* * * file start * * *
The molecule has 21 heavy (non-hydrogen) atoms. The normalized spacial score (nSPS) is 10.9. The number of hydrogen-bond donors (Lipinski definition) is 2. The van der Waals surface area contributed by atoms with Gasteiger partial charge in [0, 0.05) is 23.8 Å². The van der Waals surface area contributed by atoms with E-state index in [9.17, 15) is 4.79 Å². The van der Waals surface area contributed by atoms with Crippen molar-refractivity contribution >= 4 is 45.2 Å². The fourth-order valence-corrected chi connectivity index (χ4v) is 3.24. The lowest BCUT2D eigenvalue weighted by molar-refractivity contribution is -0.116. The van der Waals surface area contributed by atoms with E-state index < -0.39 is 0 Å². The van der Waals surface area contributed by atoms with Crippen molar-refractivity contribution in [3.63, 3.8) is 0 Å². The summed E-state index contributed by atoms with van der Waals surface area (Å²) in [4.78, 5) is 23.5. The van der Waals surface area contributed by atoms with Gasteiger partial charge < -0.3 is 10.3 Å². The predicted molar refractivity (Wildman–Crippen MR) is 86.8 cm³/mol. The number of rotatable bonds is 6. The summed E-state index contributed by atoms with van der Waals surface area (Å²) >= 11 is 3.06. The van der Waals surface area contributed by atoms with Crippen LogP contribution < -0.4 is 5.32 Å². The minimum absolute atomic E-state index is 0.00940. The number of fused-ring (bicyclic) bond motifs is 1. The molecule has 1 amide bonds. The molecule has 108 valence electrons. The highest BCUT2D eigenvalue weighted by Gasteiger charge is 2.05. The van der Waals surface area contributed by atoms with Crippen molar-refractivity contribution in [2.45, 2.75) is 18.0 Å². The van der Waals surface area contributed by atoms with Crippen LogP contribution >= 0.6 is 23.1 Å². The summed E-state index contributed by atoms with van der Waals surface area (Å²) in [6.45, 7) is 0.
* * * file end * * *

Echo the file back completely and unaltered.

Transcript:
The molecule has 21 heavy (non-hydrogen) atoms. The normalized spacial score (nSPS) is 10.9. The number of hydrogen-bond donors (Lipinski definition) is 2. The van der Waals surface area contributed by atoms with Gasteiger partial charge in [0, 0.05) is 23.8 Å². The van der Waals surface area contributed by atoms with E-state index in [9.17, 15) is 4.79 Å². The van der Waals surface area contributed by atoms with Crippen molar-refractivity contribution >= 4 is 45.2 Å². The fourth-order valence-corrected chi connectivity index (χ4v) is 3.24. The lowest BCUT2D eigenvalue weighted by molar-refractivity contribution is -0.116. The van der Waals surface area contributed by atoms with E-state index < -0.39 is 0 Å². The van der Waals surface area contributed by atoms with Crippen molar-refractivity contribution in [3.63, 3.8) is 0 Å². The summed E-state index contributed by atoms with van der Waals surface area (Å²) in [4.78, 5) is 23.5. The van der Waals surface area contributed by atoms with Gasteiger partial charge < -0.3 is 10.3 Å². The predicted molar refractivity (Wildman–Crippen MR) is 86.8 cm³/mol. The number of rotatable bonds is 6. The summed E-state index contributed by atoms with van der Waals surface area (Å²) >= 11 is 3.06. The van der Waals surface area contributed by atoms with Crippen LogP contribution < -0.4 is 5.32 Å². The minimum absolute atomic E-state index is 0.00940. The number of fused-ring (bicyclic) bond motifs is 1. The molecule has 1 amide bonds. The molecule has 108 valence electrons. The highest BCUT2D eigenvalue weighted by Gasteiger charge is 2.05. The van der Waals surface area contributed by atoms with Crippen molar-refractivity contribution in [2.45, 2.75) is 18.0 Å². The van der Waals surface area contributed by atoms with Crippen LogP contribution >= 0.6 is 23.1 Å². The summed E-state index contributed by atoms with van der Waals surface area (Å²) in [6.45, 7) is 0.